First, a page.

More than taekwondo

Thimphu Club won the most medals in the recent under-15 tae­kwondo championships. Thimphu Primary School came in second. And Zilukha LSS third. 105 students from 9 clubs had participated in the championships that had been organized to commemorate Bhutan Taekwondo Federation’s silver jubilee.

Not bad, I had initially thought, till I looked at the medal standings properly.

Courtesy: Bhutan Observer

Of the 9 clubs only two were from government schools. Five of them, on the other hand, were from private schools. The remaining two were not school based – one, the winner, is part of the Federation, and the other, White Tigers, is a private club.

Thimphu has 12 government schools at the primary and lower secondary levels. So why is it that they had only two teams in the tournament, when almost every private school in town could field a team each? Did they lack the resources? Or did they lack the interest?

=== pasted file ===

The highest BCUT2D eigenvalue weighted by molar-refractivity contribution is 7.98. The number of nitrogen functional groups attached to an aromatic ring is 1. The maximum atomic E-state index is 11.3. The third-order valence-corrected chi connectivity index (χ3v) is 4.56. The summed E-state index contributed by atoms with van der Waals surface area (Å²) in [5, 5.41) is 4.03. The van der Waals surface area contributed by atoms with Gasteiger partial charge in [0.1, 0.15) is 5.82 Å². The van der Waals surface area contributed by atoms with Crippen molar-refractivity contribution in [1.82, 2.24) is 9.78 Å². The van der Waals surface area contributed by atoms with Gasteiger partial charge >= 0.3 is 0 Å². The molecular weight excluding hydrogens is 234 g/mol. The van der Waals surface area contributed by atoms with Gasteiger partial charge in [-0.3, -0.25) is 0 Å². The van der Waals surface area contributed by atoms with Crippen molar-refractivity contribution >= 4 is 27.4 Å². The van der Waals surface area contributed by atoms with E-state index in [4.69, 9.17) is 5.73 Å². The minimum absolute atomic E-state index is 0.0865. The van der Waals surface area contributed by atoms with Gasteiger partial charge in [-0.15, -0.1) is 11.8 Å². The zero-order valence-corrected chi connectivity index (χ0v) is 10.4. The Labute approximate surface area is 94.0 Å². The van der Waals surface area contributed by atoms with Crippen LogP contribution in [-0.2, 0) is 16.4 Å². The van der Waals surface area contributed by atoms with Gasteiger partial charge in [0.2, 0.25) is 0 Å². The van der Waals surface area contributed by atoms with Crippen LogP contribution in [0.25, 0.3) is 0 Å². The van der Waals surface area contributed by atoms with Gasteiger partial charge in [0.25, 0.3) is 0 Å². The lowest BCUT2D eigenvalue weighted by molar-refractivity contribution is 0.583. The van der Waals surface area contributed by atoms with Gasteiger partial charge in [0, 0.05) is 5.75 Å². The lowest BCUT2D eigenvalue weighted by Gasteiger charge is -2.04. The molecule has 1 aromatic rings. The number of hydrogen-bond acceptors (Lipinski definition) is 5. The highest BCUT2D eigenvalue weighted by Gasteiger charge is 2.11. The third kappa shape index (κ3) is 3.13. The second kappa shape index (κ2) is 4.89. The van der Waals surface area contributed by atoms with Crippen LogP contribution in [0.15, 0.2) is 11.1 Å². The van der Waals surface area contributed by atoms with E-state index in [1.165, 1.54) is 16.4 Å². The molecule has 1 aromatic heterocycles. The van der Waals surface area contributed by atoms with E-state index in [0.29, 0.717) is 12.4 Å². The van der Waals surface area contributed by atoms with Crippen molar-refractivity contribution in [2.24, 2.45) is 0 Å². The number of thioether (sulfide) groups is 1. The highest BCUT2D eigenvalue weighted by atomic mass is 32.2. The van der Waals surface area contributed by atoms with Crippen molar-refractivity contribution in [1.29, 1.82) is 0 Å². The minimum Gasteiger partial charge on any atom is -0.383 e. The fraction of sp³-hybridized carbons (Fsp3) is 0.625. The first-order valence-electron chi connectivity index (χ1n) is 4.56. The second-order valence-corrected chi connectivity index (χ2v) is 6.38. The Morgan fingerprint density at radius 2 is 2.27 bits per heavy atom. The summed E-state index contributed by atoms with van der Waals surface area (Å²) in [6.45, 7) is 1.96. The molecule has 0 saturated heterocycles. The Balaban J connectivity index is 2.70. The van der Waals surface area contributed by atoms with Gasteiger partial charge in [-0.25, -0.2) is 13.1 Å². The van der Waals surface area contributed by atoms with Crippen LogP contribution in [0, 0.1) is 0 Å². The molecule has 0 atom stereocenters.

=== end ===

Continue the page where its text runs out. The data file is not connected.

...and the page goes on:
Today, private schools are staffed with teachers who are less qualified, less trained and lower paid than their counterparts in government schools. They generally have access to fewer resources. And almost every private primary school operates from an apartment building or semi-permanent houses.

If, given these conditions, private schools are already outperforming government schools, I dread to think what will happen when they are permitted to charge higher fees, and because of that, they are able to recruit the qualified teachers, buy better resources, and build proper infrastructure.